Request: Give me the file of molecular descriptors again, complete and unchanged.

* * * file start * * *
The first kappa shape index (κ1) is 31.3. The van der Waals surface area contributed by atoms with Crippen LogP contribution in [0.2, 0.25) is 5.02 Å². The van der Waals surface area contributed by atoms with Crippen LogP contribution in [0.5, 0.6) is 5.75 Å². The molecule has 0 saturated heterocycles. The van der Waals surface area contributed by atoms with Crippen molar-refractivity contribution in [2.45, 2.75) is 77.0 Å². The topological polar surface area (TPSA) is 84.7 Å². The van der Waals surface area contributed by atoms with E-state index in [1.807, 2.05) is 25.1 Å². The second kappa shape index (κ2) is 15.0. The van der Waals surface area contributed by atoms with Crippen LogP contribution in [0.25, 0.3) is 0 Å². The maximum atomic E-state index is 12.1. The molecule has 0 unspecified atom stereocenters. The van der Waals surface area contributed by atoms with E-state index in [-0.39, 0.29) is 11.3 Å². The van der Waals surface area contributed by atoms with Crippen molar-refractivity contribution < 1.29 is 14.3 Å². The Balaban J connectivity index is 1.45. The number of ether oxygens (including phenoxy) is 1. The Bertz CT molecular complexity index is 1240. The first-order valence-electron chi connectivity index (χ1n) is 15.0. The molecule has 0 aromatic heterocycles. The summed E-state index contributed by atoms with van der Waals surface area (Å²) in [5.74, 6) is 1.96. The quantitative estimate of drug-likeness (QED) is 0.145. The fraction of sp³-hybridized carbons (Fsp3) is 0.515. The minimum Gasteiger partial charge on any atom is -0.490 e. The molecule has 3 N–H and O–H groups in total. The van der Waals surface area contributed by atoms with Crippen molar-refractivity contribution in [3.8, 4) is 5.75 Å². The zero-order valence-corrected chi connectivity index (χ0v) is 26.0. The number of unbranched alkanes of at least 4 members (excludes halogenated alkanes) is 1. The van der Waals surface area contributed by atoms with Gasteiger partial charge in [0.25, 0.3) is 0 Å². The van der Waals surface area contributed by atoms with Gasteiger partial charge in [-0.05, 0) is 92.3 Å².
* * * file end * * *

The first kappa shape index (κ1) is 31.3. The van der Waals surface area contributed by atoms with Crippen LogP contribution in [0.2, 0.25) is 5.02 Å². The van der Waals surface area contributed by atoms with Crippen LogP contribution in [0.5, 0.6) is 5.75 Å². The molecule has 0 saturated heterocycles. The van der Waals surface area contributed by atoms with Crippen molar-refractivity contribution in [2.45, 2.75) is 77.0 Å². The topological polar surface area (TPSA) is 84.7 Å². The van der Waals surface area contributed by atoms with E-state index in [1.807, 2.05) is 25.1 Å². The second kappa shape index (κ2) is 15.0. The van der Waals surface area contributed by atoms with Crippen LogP contribution in [0.25, 0.3) is 0 Å². The maximum atomic E-state index is 12.1. The molecule has 0 unspecified atom stereocenters. The van der Waals surface area contributed by atoms with E-state index in [-0.39, 0.29) is 11.3 Å². The van der Waals surface area contributed by atoms with Crippen molar-refractivity contribution < 1.29 is 14.3 Å². The Balaban J connectivity index is 1.45. The number of ether oxygens (including phenoxy) is 1. The Bertz CT molecular complexity index is 1240. The first-order valence-electron chi connectivity index (χ1n) is 15.0. The molecule has 0 aromatic heterocycles. The summed E-state index contributed by atoms with van der Waals surface area (Å²) in [5.74, 6) is 1.96. The quantitative estimate of drug-likeness (QED) is 0.145. The fraction of sp³-hybridized carbons (Fsp3) is 0.515. The minimum Gasteiger partial charge on any atom is -0.490 e. The molecule has 3 N–H and O–H groups in total. The van der Waals surface area contributed by atoms with Crippen molar-refractivity contribution in [3.8, 4) is 5.75 Å². The zero-order valence-corrected chi connectivity index (χ0v) is 26.0. The number of unbranched alkanes of at least 4 members (excludes halogenated alkanes) is 1. The van der Waals surface area contributed by atoms with Gasteiger partial charge in [0.25, 0.3) is 0 Å². The van der Waals surface area contributed by atoms with Gasteiger partial charge in [-0.05, 0) is 92.3 Å².